Bloomberg News

Indian Rupee Drops Most in Two Months on U.S. Stimulus Concern

January 04, 2013

India’s rupee fell the most in two months as concern the Federal Reserve will scale back policies that boost the supply of dollars hurt demand for riskier assets.

Minutes of the Federal Reserve’s last meeting, released yesterday, showed policy makers expect to end their $85 billion monthly bond purchases in 2013. The rupee also weakened after data on Dec. 31 showed India’s current-account deficit widened to a record $22.3 billion in the quarter ended Sept. 30. Foreign funds poured almost $25 billion into Indian stocks last year.

“There could be fewer dollars available for investment in emerging-market equities, and this will hurt the rupee,” said Naveen Raghuvanshi, a trader at Development Credit Bank Ltd. (DEVB) in Mumbai. “Right now we are in risk-off trade.”

The rupee declined 1.1 percent today to 55.0750 per dollar in Mumbai, the biggest drop since Nov. 5, according to data compiled by Bloomberg. The currency, which weakened 3.5 percent last year after plunging 16 percent in 2011, lost 0.5 percent this week.

One-month implied volatility, a gauge of expected moves in exchange rates used to price options, rose 10 basis points today, or 0.10 percentage point, to 9.80 percent. The rate fell 20 basis points this week after a 190 basis point drop in 2012.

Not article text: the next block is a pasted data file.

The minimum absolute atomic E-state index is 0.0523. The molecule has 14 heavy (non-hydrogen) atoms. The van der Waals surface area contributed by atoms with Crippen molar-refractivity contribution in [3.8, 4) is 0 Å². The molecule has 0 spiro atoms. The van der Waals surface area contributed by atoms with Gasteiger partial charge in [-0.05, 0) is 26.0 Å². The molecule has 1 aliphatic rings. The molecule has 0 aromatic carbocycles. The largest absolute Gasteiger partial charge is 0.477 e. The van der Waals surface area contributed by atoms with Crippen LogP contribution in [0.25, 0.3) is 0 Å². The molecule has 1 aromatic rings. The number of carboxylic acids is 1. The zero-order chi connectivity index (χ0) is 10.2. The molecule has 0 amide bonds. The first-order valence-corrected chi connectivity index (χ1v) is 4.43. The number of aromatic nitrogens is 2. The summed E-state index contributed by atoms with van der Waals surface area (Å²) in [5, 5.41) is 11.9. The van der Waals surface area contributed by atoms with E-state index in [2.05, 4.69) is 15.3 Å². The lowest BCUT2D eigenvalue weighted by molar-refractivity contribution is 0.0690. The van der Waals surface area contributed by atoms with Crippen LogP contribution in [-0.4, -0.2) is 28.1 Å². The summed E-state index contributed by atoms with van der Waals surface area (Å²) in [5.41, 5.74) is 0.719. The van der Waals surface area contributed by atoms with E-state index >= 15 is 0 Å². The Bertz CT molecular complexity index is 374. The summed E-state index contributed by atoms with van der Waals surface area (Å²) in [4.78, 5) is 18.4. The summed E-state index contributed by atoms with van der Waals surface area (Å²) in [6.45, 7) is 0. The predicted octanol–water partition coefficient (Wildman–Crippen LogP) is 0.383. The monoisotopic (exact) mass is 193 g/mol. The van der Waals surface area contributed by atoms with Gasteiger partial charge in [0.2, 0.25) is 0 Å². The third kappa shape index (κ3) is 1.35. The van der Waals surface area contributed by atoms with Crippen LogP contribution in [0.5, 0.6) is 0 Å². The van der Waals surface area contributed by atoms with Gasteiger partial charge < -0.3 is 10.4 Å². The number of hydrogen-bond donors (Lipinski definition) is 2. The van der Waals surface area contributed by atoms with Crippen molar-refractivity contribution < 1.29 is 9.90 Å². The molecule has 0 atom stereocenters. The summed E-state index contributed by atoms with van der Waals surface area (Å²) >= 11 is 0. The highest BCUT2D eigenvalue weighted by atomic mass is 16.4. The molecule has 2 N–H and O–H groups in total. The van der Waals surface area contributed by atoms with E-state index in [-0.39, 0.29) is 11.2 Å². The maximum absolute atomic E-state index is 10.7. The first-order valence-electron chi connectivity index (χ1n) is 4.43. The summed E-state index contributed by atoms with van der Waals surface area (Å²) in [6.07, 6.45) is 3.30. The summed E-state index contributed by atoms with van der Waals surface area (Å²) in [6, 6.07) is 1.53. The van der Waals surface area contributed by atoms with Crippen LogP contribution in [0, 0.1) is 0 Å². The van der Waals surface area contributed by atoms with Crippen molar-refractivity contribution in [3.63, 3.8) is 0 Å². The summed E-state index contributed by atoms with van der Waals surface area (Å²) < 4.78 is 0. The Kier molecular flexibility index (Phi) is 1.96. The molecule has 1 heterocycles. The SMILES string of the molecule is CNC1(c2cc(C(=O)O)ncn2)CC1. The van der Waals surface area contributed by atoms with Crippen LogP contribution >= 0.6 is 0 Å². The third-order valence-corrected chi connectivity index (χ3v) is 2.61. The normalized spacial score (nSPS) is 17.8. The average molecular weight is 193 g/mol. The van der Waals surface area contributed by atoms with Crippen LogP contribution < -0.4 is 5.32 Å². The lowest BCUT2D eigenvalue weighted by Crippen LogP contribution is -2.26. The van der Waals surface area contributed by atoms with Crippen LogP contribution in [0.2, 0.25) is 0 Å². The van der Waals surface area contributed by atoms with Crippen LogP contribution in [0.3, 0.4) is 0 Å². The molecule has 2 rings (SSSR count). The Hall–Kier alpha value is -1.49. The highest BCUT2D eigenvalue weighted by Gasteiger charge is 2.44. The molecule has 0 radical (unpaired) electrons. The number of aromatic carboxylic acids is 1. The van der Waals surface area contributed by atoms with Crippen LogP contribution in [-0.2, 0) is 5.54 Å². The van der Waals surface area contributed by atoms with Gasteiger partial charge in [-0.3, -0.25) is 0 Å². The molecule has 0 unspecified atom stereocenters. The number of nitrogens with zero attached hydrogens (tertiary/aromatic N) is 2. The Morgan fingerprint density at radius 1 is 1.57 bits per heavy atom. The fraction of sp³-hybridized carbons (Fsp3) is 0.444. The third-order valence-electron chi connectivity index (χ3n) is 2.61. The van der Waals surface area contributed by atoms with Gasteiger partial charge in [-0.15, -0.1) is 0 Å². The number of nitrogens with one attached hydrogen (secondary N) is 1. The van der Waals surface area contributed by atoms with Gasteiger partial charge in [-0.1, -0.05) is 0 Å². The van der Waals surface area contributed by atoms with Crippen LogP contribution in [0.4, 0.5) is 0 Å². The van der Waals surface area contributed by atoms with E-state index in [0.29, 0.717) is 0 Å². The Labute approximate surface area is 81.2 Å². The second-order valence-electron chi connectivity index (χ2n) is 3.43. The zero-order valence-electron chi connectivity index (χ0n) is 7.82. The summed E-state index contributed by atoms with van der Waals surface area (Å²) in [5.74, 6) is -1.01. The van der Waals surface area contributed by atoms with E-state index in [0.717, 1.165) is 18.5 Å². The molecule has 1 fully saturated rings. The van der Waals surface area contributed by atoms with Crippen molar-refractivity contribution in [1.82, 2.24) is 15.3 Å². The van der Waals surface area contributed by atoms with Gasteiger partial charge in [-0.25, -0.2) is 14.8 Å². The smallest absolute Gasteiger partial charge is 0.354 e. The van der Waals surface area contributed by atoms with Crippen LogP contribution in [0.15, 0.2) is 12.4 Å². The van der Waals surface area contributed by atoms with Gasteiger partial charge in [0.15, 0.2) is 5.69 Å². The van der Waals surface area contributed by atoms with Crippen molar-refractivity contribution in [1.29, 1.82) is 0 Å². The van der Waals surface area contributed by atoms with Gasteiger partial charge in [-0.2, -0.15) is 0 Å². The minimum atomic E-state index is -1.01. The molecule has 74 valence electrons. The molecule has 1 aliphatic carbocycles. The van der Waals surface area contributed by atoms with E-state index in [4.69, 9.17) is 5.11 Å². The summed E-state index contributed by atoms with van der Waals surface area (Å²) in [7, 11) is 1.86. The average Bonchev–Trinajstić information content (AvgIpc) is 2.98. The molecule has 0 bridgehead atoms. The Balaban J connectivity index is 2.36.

The Dollar Index, which tracks the greenback against six major trading partners, rose for a third day on speculation U.S. policy makers will struggle to reach an agreement on raising the nation’s debt limit.

Three-month onshore rupee forwards traded at 56.05 per dollar, compared with 55.52 yesterday, according to data compiled by Bloomberg. Offshore non-deliverable contracts were at 56.01 versus 55.37. Forwards are agreements to buy or sell assets at a set price and date. Non-deliverable contracts are settled in dollars.

To contact the reporter on this story: Jeanette Rodrigues in Mumbai at jrodrigues26@bloomberg.net

To contact the editor responsible for this story: James Regan at jregan19@bloomberg.net


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